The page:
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regular-article-logo Monday, 27 May 2024

Flowers and incense: Editorial on deifying unconventional geniuses without engaging critically with their thoughts

Ritwik Ghatak, for example, who is about to turn 100 in 2025, can become an icon claimed by all, whether or not they have seen his films. While iconisation is a tribute, it is also blinding

The Editorial Board Published 20.04.24, 06:48 AM
Ritwik Ghatak

Ritwik Ghatak File Photo

A busy plumber or a construction worker might be carrying a blob of yellow flowers on his t-shirt, unaware — and uninterested — that it is the sorry reproduction of an iconic painting of sunflowers by an artist who is himself an icon. Does anyone go into the incredible achievements of Leonardo da Vinci when they print the Mona Lisa on a mug? He is too remote to be an icon. And who looks twice at the Taj Mahal when it is printed on the lid of a box of chocolates — who remembers Shah Jahan or his artist-workers when they do? But Vincent van Gogh, who sold only one painting during his lifetime — not that of the sunflowers — and had to be treated in psychiatric hospitals, has emerged as an icon not just because of his greatness but more because he represents the romantic figure of the tormented, isolated, misunderstood artist. That he cut off his own ear in a fit of pique adds to his wild charm.

Society is fascinated by persons who ignore its mores, yet whose achievements the world acknowledges as great. Those who would never tolerate such persons in the family and would avoid them studiously in life proudly recite their names to claim them as part of their cultural heritage. Many of these figures have a kind of dramatic flair about their existence, a tragic power; often they exhibit a defiance of social expectations. It is ironic when they themselves are iconoclastic, rejecting unthinking deification, while their lives and works tear apart society’s hypocrisies or expose the sources and nature of suffering. Ritwik Ghatak, for example, who is about to turn 100 in 2025, can become an icon claimed by all, whether or not they have seen his films. While iconisation is a tribute, it is also blinding. It simplifies the multifariousness of the icon’s achievement and pulls greatness into everyday grasp. A station named after Ghatak, say, or after Subhas Chandra Bose, becomes part of daily routine. It spares the task of thinking, and the deep discomfort that may come from engaging with their achievements. Deification is a comfortable short-cut: claim without responsibility.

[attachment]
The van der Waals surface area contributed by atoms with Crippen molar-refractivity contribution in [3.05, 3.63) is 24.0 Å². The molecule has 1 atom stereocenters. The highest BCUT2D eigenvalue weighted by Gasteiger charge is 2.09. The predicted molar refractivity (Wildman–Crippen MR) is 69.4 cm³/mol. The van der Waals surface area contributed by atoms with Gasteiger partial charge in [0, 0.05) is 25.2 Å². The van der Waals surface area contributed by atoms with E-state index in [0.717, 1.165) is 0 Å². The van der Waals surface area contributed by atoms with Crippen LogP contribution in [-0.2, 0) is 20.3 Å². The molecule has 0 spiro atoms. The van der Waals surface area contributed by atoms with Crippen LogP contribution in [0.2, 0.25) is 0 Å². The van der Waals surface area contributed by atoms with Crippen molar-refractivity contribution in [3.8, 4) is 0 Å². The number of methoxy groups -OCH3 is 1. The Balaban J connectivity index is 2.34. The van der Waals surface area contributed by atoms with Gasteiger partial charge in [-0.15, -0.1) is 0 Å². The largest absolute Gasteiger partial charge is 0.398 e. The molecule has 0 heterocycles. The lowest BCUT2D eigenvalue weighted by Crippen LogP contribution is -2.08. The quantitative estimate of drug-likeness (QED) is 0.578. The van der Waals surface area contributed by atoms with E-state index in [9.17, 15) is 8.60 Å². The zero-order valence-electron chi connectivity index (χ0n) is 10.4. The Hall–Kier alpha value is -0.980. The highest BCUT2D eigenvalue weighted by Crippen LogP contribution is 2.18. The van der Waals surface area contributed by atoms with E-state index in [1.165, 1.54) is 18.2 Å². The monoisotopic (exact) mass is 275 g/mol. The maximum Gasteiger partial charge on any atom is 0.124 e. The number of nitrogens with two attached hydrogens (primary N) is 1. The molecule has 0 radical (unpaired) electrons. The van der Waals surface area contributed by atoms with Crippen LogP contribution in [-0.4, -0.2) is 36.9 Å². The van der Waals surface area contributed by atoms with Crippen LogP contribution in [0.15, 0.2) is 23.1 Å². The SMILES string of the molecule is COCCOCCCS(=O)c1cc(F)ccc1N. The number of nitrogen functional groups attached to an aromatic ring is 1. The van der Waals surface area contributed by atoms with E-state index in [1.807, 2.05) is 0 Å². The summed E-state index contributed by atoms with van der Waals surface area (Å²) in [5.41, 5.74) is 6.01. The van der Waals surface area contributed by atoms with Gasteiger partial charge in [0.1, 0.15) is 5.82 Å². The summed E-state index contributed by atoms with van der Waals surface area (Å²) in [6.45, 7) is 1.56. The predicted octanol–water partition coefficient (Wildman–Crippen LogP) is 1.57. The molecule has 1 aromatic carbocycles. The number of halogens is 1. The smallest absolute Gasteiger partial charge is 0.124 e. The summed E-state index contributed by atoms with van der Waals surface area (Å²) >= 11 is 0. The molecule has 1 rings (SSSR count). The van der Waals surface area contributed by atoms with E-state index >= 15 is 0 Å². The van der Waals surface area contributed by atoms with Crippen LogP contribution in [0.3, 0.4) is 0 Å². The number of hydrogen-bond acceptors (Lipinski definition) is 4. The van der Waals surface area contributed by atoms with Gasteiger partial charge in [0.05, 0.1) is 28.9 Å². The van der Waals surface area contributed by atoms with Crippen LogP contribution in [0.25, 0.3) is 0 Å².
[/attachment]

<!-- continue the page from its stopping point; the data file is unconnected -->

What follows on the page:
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Making icons is thus double-edged, but it is dangerous when the icon is an active politician. A certain kind of politics invites iconisation, precisely because an adored leader’s acts are then obscured by worship, making thought irrelevant. Iconisation takes on the qualities of a cult, evoking in its followers those attributes that the leader can put to his own use. History, both past and contemporary, shows how devastating the effects of this can be, which is why the process must be disrupted when there is still time. With artists, the effects are different. Ghatak, and others like him, may laugh at their own presence at street corners or on mugs — India, after all, cannot resist deifying its heroes — but they would deplore the fact that their message still does not reach the people with whom they wanted to communicate.

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